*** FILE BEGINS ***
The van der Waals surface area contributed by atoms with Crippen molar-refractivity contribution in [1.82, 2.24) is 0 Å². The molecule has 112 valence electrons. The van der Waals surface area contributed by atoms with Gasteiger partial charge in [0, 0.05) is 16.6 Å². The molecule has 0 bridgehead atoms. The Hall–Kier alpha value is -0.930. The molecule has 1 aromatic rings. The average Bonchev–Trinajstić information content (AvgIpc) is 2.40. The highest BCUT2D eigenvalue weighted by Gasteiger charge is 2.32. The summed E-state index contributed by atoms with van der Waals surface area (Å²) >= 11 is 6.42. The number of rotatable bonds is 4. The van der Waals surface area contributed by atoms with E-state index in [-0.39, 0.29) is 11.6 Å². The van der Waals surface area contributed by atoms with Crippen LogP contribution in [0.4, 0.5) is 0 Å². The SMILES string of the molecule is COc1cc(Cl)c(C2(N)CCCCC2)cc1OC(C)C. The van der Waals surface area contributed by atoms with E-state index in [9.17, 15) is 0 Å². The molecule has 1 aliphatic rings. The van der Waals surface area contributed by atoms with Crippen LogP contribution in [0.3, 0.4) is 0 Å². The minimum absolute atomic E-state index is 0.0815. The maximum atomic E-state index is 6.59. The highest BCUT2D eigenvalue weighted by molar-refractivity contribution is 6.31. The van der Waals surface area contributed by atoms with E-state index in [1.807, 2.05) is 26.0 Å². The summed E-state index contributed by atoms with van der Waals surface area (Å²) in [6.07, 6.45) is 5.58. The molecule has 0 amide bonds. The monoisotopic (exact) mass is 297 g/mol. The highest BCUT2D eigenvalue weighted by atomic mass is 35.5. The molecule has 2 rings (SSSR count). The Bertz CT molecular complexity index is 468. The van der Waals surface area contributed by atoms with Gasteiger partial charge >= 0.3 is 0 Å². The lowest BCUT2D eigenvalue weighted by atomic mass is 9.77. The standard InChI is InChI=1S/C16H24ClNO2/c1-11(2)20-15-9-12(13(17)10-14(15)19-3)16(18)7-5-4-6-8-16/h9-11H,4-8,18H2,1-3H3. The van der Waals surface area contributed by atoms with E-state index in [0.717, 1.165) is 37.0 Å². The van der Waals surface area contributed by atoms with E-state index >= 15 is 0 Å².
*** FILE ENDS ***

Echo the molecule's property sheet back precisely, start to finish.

The van der Waals surface area contributed by atoms with Crippen molar-refractivity contribution in [1.82, 2.24) is 0 Å². The molecule has 112 valence electrons. The van der Waals surface area contributed by atoms with Gasteiger partial charge in [0, 0.05) is 16.6 Å². The molecule has 0 bridgehead atoms. The Hall–Kier alpha value is -0.930. The molecule has 1 aromatic rings. The average Bonchev–Trinajstić information content (AvgIpc) is 2.40. The highest BCUT2D eigenvalue weighted by Gasteiger charge is 2.32. The summed E-state index contributed by atoms with van der Waals surface area (Å²) >= 11 is 6.42. The number of rotatable bonds is 4. The van der Waals surface area contributed by atoms with E-state index in [-0.39, 0.29) is 11.6 Å². The van der Waals surface area contributed by atoms with Crippen LogP contribution in [0.4, 0.5) is 0 Å². The SMILES string of the molecule is COc1cc(Cl)c(C2(N)CCCCC2)cc1OC(C)C. The van der Waals surface area contributed by atoms with E-state index in [9.17, 15) is 0 Å². The molecule has 1 aliphatic rings. The van der Waals surface area contributed by atoms with Crippen LogP contribution in [0.3, 0.4) is 0 Å². The minimum absolute atomic E-state index is 0.0815. The maximum atomic E-state index is 6.59. The highest BCUT2D eigenvalue weighted by molar-refractivity contribution is 6.31. The van der Waals surface area contributed by atoms with E-state index in [1.807, 2.05) is 26.0 Å². The summed E-state index contributed by atoms with van der Waals surface area (Å²) in [6.07, 6.45) is 5.58. The molecule has 0 amide bonds. The monoisotopic (exact) mass is 297 g/mol. The highest BCUT2D eigenvalue weighted by atomic mass is 35.5. The molecule has 2 rings (SSSR count). The Bertz CT molecular complexity index is 468. The van der Waals surface area contributed by atoms with Gasteiger partial charge >= 0.3 is 0 Å². The lowest BCUT2D eigenvalue weighted by atomic mass is 9.77. The standard InChI is InChI=1S/C16H24ClNO2/c1-11(2)20-15-9-12(13(17)10-14(15)19-3)16(18)7-5-4-6-8-16/h9-11H,4-8,18H2,1-3H3. The van der Waals surface area contributed by atoms with E-state index in [0.717, 1.165) is 37.0 Å². The van der Waals surface area contributed by atoms with E-state index >= 15 is 0 Å².